”Smile sheets.” “Happy sheets.” We often hear level-one evaluation (the learner’s reaction to instruction) dismissed as trivial or unimportant. But maybe we’ve been asking the wrong questions. Here’s why level one is important—and how to do it in a way that provides insights that matter and that supports correct assessment of your work.
The intention of instructional design theories and models is to ground or guide us in our learning design efforts to address learner and organizational needs. But do they all have equal value? Here is a summary of the research findings of M. David Merrill.
by Jane Bozarth
Steve Jobs once made the observation that diverse experience is important. Without that diversity, he said, “A lot of people … don't have enough dots to connect, and they end up with very linear solutions without a broad perspective on the problem. The broader one's understanding of the human experience, the better design we will have.” Here’s how to gain some perspective.
Performance support—simple tools that guide and support people as they carry out tasks—is an effective, low-cost complement to instruction. Here are five quick points that you can use as the basis for your “elevator speech” that explains the concept to your colleagues and stakeholders, and three valuable resources that will help you implement the concept.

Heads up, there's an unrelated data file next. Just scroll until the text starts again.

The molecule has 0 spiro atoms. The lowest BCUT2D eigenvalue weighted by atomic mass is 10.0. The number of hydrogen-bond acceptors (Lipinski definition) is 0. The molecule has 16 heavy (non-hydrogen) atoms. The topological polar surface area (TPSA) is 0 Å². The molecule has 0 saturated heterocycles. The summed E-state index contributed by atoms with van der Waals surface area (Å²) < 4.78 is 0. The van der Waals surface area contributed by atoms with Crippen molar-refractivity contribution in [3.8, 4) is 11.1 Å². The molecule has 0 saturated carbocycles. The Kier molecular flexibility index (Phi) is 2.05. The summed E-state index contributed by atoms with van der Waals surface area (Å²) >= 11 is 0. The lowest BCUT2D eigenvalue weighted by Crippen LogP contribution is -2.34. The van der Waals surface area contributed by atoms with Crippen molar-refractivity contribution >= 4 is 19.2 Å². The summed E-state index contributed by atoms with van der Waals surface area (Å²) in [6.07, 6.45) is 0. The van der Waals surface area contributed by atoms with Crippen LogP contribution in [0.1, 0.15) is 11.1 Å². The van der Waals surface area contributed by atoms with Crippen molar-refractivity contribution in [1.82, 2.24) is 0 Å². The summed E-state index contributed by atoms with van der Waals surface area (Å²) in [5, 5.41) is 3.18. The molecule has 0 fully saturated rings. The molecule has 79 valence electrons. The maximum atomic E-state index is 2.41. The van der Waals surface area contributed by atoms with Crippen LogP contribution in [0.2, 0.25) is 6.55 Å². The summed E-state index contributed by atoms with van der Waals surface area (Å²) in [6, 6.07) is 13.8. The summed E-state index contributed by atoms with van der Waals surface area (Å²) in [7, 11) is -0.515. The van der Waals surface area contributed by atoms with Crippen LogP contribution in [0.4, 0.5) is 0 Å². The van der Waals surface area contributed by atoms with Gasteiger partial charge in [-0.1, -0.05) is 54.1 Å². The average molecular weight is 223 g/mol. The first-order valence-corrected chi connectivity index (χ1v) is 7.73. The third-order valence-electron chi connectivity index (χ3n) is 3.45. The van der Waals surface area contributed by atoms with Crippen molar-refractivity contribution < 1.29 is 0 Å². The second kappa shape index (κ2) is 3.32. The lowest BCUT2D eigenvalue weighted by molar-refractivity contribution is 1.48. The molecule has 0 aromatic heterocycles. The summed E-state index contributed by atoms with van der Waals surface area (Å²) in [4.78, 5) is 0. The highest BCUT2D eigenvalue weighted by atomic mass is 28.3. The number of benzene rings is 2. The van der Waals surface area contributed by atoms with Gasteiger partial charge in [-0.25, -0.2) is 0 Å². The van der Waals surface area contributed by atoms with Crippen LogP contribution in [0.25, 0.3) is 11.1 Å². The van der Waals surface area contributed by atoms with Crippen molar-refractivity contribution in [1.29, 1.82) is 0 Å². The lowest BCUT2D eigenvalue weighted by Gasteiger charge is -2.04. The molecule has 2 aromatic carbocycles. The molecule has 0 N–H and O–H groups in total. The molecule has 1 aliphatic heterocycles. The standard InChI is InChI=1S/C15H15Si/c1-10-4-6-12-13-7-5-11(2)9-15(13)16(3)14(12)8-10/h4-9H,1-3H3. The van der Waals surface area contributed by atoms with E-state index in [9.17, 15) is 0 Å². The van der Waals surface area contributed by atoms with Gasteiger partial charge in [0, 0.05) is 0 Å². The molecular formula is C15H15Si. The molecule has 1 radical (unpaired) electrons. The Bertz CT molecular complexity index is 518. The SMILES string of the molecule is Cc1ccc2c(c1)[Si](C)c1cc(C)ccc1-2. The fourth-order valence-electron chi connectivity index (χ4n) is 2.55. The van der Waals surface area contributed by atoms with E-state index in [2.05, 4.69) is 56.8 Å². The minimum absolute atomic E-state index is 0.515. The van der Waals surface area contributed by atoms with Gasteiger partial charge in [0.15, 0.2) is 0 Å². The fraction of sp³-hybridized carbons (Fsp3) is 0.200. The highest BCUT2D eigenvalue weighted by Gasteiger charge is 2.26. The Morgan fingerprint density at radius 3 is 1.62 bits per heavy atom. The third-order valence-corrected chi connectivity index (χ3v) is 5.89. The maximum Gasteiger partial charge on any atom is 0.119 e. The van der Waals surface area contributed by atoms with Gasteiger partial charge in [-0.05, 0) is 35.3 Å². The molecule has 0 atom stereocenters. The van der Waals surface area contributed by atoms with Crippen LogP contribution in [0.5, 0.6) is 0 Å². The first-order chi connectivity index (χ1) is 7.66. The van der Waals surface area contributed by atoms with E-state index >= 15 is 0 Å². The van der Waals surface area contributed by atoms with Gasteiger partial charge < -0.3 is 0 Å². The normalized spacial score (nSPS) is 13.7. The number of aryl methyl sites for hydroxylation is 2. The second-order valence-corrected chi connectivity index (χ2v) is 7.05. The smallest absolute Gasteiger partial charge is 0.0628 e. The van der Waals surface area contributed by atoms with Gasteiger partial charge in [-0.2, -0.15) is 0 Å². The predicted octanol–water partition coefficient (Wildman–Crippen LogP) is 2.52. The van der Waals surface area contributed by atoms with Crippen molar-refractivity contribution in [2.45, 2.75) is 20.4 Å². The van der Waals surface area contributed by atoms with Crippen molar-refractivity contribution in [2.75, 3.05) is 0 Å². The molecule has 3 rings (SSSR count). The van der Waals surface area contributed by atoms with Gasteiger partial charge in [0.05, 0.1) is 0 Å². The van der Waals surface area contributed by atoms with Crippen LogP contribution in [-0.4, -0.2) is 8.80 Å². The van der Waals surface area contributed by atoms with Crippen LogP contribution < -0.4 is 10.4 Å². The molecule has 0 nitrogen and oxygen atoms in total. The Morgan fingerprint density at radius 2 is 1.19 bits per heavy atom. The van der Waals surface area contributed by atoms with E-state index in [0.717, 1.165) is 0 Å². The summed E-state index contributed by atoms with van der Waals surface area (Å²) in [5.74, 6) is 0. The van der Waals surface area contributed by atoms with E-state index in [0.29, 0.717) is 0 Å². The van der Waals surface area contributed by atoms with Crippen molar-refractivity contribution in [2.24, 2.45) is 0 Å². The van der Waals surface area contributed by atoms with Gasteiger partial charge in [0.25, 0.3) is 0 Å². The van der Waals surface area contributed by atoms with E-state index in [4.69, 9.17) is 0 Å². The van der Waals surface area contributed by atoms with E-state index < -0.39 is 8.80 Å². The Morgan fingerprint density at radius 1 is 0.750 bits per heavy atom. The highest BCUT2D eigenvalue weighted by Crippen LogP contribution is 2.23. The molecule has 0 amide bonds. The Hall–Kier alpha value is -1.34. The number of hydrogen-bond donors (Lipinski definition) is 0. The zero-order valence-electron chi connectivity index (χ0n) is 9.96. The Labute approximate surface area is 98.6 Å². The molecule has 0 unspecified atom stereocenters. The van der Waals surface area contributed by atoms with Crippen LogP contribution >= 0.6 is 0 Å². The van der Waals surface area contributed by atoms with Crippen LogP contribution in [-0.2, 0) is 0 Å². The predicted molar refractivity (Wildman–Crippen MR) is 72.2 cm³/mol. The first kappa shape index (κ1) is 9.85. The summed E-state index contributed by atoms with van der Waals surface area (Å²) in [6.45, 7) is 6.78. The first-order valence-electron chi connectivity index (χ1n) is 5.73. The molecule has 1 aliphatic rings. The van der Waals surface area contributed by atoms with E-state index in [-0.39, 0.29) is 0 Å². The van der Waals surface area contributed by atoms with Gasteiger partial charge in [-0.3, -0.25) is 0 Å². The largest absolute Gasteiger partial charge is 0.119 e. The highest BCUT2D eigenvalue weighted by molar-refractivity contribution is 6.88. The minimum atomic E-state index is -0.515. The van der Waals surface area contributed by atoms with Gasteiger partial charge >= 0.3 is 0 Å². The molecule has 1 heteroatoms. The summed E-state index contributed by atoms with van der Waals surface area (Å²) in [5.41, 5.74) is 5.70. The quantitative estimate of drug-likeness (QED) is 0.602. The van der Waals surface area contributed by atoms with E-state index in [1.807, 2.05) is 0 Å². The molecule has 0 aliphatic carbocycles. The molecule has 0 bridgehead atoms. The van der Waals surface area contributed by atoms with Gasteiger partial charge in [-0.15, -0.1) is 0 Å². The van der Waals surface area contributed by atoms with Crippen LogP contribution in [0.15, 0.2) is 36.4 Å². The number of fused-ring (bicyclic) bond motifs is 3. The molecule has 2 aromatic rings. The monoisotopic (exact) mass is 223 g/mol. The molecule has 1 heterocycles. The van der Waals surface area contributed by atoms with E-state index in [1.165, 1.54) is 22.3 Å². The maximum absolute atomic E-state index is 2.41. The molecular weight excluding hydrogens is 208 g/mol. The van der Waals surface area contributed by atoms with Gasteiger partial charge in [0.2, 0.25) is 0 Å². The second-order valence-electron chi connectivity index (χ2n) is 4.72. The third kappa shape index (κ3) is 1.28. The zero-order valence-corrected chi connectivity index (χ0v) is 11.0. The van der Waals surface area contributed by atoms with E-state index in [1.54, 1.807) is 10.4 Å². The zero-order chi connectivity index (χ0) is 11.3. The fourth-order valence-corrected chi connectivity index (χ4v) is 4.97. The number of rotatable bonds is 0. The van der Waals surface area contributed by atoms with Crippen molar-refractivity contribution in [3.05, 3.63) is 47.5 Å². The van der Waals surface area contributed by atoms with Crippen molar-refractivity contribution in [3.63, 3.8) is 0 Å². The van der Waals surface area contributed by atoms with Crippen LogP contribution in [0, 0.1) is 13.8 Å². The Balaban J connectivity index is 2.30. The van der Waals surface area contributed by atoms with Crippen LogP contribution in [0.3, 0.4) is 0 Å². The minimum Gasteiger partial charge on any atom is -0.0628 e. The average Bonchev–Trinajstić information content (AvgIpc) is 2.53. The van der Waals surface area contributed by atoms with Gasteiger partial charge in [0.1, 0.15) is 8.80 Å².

by Jane Bozarth
Good practice is made up of work, and thought, and mistakes, and time. Things that look easy in the hands of a skilled professional are often the end result of years of practice and experience. Jane offers some sobering thoughts about what it takes to make things look easy.
by Joe Ganci
Adobe released version 7 of its market-leading eLearning development tool, Captivate, one of the most feature-rich eLearning development tools around and one of the very few that work equally well on both Windows and Macintosh platforms. Here’s a thorough review of the latest version of this long-time favorite.
by Nic Laycock
With the evolution of the many channels available to people for learning, we are witnessing the emergence of an age in which talent and passion drive learning and performance. Jef Staes, a Belgian authority on learning and innovative organizations, has a lot to say on this topic, and this month Nic introduces us to him and to a great overview of his ideas.
Even the best training initiatives are no match for work environments where well-trained employees cannot directly apply their learning. With insights from today’s leading performance support experts, Marc Rosenberg underscores the need for a new performance framework in a white paper from The eLearning Guild, At the Moment of Need: The Case for Performance Support.
by Jane Bozarth
Change management is always a large part of introducing new tools and approaches. In fact, logic and talking points are seldom effective in dealing with resistance. It is important to understand the barriers to change and their predictable progression. Here are the barriers you can expect and the keys to getting past them.
Is it better to present large amounts of information the same way to all learners, or should the presentation depend on the reader’s level of knowledge about the topic? The results of a study offer important insights about this question for eLearning design.